It felt the measure would disrupt election schedule and confuse voters
On the eve of the elections, the Bombay High Court heard a high-stakes PIL urging the inclusion of a button on Electronic Voting Machines to cast a 'none of the above' vote.
Though the hearing and deliberations lasted till 7 pm, the court did not think it fit to 'disrupt the election schedule' and 'confuse voters' at the 11th hour.
However, it accepted that there was no specific legal provision for being able to register a protest vote, and has scheduled a March hearing.
A bench comprising Justice AM Khanwilkar and Nitin Jamdar last Tuesday refused to grant the interim reliefs sought by the petitioner, Aparna Bedekar, as it would have meant staying the use of EVMs in the Municipal Elections and would have brought the polls to a grinding halt.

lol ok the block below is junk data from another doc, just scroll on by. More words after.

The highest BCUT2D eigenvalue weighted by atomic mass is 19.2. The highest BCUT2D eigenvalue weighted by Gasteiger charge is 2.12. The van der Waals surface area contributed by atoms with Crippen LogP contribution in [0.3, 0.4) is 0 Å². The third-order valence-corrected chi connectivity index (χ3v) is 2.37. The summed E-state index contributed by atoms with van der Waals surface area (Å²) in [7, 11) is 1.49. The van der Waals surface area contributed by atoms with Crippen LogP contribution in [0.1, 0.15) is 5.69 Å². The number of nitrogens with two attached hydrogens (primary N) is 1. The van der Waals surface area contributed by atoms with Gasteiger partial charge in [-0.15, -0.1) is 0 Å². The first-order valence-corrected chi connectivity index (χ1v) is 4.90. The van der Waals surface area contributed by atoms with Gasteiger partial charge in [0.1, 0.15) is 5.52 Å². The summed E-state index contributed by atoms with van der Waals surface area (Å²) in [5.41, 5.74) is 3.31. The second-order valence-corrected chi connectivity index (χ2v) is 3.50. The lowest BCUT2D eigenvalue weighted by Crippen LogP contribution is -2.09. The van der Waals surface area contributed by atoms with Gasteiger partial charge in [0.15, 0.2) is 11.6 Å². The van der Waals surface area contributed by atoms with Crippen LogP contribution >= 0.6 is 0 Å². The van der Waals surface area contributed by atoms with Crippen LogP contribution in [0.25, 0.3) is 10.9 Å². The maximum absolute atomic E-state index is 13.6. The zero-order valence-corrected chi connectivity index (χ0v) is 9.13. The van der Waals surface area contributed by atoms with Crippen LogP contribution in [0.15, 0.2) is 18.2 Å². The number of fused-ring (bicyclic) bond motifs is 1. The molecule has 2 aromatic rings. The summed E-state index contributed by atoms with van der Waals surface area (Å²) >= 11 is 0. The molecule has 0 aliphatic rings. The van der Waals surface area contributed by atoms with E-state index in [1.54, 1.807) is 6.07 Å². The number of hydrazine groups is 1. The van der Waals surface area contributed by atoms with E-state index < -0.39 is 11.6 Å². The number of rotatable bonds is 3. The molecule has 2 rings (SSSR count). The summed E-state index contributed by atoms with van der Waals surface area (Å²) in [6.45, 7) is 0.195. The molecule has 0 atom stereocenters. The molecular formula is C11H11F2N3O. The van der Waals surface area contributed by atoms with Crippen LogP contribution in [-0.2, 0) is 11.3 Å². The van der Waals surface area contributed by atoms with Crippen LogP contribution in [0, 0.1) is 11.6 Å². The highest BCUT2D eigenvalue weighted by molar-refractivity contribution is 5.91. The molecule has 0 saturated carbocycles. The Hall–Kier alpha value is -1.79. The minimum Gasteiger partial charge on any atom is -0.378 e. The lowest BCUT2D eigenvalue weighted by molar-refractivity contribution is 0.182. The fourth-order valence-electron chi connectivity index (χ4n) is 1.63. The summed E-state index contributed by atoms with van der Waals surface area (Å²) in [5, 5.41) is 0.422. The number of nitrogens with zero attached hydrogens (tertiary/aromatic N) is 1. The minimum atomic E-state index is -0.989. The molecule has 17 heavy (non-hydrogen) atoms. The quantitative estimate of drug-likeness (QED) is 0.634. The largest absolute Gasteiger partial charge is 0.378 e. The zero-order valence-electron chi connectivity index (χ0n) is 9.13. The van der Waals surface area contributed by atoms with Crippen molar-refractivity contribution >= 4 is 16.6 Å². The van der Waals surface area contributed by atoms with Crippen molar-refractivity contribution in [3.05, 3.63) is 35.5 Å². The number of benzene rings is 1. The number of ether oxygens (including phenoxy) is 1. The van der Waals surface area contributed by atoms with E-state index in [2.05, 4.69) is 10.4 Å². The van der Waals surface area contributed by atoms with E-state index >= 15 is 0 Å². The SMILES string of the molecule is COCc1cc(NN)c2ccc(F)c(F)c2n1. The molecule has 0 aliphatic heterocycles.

The court observed, "We are in agreement with the submission of the State Election Commission that the grievance of this petitioner ought not to be entertained at this eleventh hour which will create utter confusion in the minds of voters in absence of proper awareness about the manner in which the EVM can be used."
It added, "The suggestion made by the petitioner that secrecy of vote can be preserved if the voter is allowed to press the 'END' button after entering the polling booth for voting, if accepted... would be an indirect way of recognising the right of the voter to cast his vote to none of the candidates contesting the election... [But] for the time being, suffice it to observe that this is not a fit case for grant of interim relief."
Bedekar had challenged the procedure laid out for the use of EVMs in the civic polls. Gorwadkar argued that the procedure laid out in 'The Procedure for use of Electronic Voting Machine at Elections to Municipal Corporation Order, 2005' denied voters the 'secrecy of vote', vital to democratic, free and fair elections.
The order provides for the eventuality where a voter decides not to cast his vote, after having signed in the register of voters. According to the procedure, the presiding officer makes a remark against the signature. The petition states that this violates the secrecy of whom the voter wants to vote for.